The Government’s National Innovation and Science Agenda (NISA) encourages innovation and enterprise.
The package promotes commercial risk‑taking and is aimed at encouraging early‑stage investments in innovative Australian companies — such as start‑ups — so they are better able to find the capital and support they need to successfully develop their idea and bring it to market.
The NISA also provides a solid foundation for FinTech businesses to start, grow and achieve global success.
Tax changes for early stage investment
The Government has introduced measures to incentivise investments in eligible early‑stage innovation companies that have high‑growth potential.
- These incentives include a 20 per cent non‑refundable tax offset on investment capped at $200,000 per investor per year; and
- a new 10 year capital gains tax exemption for investments held for 12 months.
These measures are expected to apply from the 2016‑17 financial year.
The Government will ensure that start‑ups involved in FinTech, including in insurance and finance related activities can be eligible investments for the purposes of the venture capital tax concession. This will allow access to the incentives for venture capital investment including those available under the NISA, encouraging investment in FinTech.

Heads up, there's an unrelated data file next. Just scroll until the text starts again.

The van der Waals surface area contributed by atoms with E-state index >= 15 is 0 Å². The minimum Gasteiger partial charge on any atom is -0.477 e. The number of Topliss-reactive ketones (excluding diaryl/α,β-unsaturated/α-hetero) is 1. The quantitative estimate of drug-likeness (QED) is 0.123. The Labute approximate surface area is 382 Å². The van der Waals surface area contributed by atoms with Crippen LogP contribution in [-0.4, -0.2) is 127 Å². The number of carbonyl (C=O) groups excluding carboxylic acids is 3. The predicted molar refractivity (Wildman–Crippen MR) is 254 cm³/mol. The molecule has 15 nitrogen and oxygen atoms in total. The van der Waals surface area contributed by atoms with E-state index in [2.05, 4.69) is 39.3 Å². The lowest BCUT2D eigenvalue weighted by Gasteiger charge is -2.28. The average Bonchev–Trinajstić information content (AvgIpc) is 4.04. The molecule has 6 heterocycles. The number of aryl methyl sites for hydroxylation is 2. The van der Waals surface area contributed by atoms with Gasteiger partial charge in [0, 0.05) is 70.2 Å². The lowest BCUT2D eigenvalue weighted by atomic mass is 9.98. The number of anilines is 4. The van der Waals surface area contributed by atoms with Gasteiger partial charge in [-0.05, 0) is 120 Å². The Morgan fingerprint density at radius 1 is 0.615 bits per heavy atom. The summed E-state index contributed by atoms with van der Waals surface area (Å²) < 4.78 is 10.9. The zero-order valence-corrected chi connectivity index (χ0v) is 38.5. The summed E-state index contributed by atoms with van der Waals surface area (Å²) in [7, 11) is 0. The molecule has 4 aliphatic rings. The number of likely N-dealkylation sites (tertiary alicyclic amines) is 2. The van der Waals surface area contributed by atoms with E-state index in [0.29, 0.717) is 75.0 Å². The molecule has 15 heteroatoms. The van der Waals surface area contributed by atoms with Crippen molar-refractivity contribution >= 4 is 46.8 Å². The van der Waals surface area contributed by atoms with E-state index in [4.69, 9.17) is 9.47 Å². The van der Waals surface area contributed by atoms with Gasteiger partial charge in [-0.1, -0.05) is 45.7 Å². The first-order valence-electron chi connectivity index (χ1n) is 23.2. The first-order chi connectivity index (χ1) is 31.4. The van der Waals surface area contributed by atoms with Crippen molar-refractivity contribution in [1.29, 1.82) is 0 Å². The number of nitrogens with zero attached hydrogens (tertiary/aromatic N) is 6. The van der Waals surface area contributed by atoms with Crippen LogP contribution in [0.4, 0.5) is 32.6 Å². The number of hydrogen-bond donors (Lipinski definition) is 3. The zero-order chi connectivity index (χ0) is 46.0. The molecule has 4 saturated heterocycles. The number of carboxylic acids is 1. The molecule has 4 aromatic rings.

Early Stage Venture Capital Limited Partnerships (ESVCLPs) are investment vehicles that provide tax exemptions for those investing in innovative companies at the early and growth stages of a start‑up.
The reforms are expected to commence from 1 July 2016:
- Limited partners in new ESVCLPs will receive a 10 per cent investor tax offset on capital invested during the year.
- The maximum fund size for new and existing ESVCLPs will be increased from $100 million to $200 million.
- ESVCLPs will no longer need to divest a company when its total assets exceed $250 million.
Changes to the venture capital regime will relax eligibility and investment requirements to allow managers to undertake a broader range of investment activities and attract a greater diversity of investors.
The Government will also introduce a new mechanism by which Innovation Australia can issue binding advice in relation to the definition of ineligible activities and other limited powers to clarify eligibility. This would allow Innovation Australia to clarify whether businesses activities are ineligible — removing the legal uncertainty associated with investments for ESVCLPs.
These measures will provide clarification of the eligibility of a range of activities, including for FinTech.
The visa system is a key enabler of Australia’s ability to attract and capitalise on the expertise and ideas of foreign skilled workers, entrepreneurs and innovators, within a global marketplace.
In November 2016, we will introduce a new Entrepreneur Visa, which will target foreign entrepreneurs with innovative ideas and financial backing from a third party. The eligibility criteria will be determined following consultation, with consideration being given to the desirable level of financial backing and how to target entrepreneurs with innovative ideas in specific sectors.
The Entrepreneur Visa will assist in bridging a current gap in Australia’s ability to facilitate the entry of emerging entrepreneurial talent and highly educated individuals in key fields.
Investment in start‑up incubators